New York

Adam Straus

Nohra Haime Gallery

Adam Straus’ small paintings encased in sculpted lead frames are engagingly bright, colorful, and surprisingly lighthearted, despite his avowedly apocalyptic concerns. Lightness and lead: the growing toxicity of the environment, the endangerment of the world, our civilization’s impending loss of “nature” are all packaged here in this series of pretty paintings with names such as Fresh Air and Disintegrating Man, both 1991. But what these works are saying and the effect they have are not so easy to pin down.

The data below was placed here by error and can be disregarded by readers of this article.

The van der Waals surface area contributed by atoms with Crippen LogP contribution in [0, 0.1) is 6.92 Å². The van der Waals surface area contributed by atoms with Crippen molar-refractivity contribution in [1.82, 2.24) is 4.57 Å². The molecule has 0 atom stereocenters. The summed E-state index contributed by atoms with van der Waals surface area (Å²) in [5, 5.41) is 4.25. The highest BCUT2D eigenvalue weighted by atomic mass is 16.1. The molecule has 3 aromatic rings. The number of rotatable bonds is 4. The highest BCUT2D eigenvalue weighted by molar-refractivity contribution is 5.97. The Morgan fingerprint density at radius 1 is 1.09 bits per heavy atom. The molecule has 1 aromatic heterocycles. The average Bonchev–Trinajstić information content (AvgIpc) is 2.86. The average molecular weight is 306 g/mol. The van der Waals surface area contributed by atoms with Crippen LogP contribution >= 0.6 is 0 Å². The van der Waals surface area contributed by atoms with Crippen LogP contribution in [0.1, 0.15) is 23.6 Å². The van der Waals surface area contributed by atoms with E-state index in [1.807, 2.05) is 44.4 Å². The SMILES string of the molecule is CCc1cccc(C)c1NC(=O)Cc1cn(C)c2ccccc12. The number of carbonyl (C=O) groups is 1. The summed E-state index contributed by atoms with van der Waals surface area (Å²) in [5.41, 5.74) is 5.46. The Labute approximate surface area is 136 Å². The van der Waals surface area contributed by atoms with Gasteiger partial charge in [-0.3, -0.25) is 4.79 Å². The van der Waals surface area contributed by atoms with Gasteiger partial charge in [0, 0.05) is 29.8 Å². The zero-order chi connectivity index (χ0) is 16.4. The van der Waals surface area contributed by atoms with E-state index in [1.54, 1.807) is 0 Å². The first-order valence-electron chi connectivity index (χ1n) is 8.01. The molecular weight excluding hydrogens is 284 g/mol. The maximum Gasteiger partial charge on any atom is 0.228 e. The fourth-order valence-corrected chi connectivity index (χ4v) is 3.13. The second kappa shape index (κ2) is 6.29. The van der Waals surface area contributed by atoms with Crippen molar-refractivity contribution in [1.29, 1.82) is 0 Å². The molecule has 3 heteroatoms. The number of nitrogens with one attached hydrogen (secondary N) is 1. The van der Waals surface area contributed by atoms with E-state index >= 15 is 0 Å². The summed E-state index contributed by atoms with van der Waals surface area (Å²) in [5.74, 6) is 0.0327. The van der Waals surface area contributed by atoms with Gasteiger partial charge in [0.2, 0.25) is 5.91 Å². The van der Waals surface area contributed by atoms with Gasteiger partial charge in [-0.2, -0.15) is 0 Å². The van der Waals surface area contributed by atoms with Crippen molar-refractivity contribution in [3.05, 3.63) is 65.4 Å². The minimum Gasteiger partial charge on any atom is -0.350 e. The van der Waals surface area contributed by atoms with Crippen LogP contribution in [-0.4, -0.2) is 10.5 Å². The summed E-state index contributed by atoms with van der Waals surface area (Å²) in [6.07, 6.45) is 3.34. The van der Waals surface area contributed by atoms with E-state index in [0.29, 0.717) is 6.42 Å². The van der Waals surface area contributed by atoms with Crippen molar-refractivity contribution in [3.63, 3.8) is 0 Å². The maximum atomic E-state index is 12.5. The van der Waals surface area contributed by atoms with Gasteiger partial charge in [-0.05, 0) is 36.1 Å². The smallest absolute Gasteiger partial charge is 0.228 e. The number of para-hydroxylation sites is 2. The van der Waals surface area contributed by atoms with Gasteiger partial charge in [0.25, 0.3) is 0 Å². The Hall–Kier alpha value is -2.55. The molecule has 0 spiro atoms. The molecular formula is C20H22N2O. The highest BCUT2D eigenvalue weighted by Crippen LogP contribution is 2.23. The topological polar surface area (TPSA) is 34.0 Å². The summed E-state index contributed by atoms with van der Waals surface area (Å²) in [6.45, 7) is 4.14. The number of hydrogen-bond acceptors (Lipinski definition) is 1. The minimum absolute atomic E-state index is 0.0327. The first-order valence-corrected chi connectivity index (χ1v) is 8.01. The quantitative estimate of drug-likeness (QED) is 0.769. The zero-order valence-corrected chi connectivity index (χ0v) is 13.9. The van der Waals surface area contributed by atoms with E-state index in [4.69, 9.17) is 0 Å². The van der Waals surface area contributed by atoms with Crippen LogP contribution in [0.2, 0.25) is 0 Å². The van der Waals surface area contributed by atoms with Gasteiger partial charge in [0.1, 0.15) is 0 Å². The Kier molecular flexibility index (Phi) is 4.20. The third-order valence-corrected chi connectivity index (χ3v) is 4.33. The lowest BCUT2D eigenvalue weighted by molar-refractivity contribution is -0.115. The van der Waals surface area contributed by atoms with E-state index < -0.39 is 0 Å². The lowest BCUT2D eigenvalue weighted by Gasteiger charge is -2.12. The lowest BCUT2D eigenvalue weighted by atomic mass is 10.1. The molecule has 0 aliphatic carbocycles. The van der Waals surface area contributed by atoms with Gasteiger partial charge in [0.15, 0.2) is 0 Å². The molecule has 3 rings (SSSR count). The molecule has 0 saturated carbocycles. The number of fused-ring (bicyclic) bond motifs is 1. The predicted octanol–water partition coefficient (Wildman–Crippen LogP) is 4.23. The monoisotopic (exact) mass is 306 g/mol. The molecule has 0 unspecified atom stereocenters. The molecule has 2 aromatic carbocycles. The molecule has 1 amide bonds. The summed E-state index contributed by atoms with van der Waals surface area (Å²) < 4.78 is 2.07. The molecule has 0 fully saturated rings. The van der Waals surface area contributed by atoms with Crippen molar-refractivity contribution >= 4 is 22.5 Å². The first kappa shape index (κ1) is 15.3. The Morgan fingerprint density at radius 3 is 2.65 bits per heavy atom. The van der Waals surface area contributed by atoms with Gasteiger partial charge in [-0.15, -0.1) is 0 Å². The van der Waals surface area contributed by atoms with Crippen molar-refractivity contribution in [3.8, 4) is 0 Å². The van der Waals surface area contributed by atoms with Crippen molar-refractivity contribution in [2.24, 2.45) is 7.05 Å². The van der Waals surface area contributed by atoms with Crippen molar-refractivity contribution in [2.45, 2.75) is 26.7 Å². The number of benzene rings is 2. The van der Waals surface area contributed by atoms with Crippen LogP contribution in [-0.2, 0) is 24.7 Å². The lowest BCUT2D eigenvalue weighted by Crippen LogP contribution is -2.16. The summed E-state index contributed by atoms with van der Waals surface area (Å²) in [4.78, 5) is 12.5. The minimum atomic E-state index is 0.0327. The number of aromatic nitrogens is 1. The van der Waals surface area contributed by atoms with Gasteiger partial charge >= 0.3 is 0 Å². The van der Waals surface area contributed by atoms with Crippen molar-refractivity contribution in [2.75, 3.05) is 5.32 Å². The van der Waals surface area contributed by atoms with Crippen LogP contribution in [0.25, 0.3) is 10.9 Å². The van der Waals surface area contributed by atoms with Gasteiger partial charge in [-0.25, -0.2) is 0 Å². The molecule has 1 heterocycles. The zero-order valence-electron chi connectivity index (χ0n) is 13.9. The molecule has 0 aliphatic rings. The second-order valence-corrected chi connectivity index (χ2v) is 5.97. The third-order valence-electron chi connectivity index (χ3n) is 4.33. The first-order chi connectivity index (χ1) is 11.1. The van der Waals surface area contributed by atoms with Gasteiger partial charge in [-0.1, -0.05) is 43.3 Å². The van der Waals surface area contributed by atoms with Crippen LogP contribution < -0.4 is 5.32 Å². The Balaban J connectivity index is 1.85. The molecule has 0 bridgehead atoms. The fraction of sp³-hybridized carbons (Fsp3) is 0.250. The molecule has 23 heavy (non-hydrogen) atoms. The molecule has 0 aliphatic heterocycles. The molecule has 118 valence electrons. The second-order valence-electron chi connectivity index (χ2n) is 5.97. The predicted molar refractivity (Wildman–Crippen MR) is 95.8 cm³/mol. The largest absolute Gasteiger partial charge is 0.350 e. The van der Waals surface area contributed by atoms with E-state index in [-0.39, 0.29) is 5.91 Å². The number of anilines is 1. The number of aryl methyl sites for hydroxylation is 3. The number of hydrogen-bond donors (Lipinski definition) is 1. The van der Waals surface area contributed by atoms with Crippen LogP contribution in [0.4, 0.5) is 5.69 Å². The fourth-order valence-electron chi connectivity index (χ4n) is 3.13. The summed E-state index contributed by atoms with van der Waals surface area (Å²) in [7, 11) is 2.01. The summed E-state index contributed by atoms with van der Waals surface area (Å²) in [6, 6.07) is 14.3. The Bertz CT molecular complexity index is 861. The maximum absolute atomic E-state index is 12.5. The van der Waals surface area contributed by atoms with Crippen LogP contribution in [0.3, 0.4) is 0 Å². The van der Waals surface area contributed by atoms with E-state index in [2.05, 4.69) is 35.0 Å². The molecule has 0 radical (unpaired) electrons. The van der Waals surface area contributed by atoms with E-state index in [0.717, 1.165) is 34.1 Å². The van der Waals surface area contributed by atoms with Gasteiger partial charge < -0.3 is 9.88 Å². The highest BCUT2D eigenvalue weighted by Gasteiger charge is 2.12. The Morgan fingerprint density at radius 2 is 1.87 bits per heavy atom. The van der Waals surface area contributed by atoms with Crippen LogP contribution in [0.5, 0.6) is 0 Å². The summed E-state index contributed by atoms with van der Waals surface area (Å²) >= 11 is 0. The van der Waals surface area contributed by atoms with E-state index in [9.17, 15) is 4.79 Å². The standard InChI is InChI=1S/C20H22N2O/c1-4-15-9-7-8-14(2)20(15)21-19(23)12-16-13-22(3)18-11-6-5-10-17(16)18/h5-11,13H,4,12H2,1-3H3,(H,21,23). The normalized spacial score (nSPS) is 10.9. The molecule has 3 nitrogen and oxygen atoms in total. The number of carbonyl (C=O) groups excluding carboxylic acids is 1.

While elegiac landscapes juxtaposed with words recalling the destruction of the environment at first seem predictable, the merry visual punch is surprising. It’s as if the author, rather than warning us of anything, has simply stated the obvious. It’s the lack of seriousness here that is so creepy. For instance, there is nothing especially somber about the crudely wrought lead frames;

to keep reading

Artforum print subscribers have full access to this article. Please sign in below.

Not registered for Register here.

SUBSCRIBE NOW and save up to 65% off the newsstand price for full online access to this issue and our archive.

Order the PRINT EDITION of the March 1992 issue for $17 or the ONLINE EDITION for $5.99.

* This rate applies to U.S. domestic subscriptions.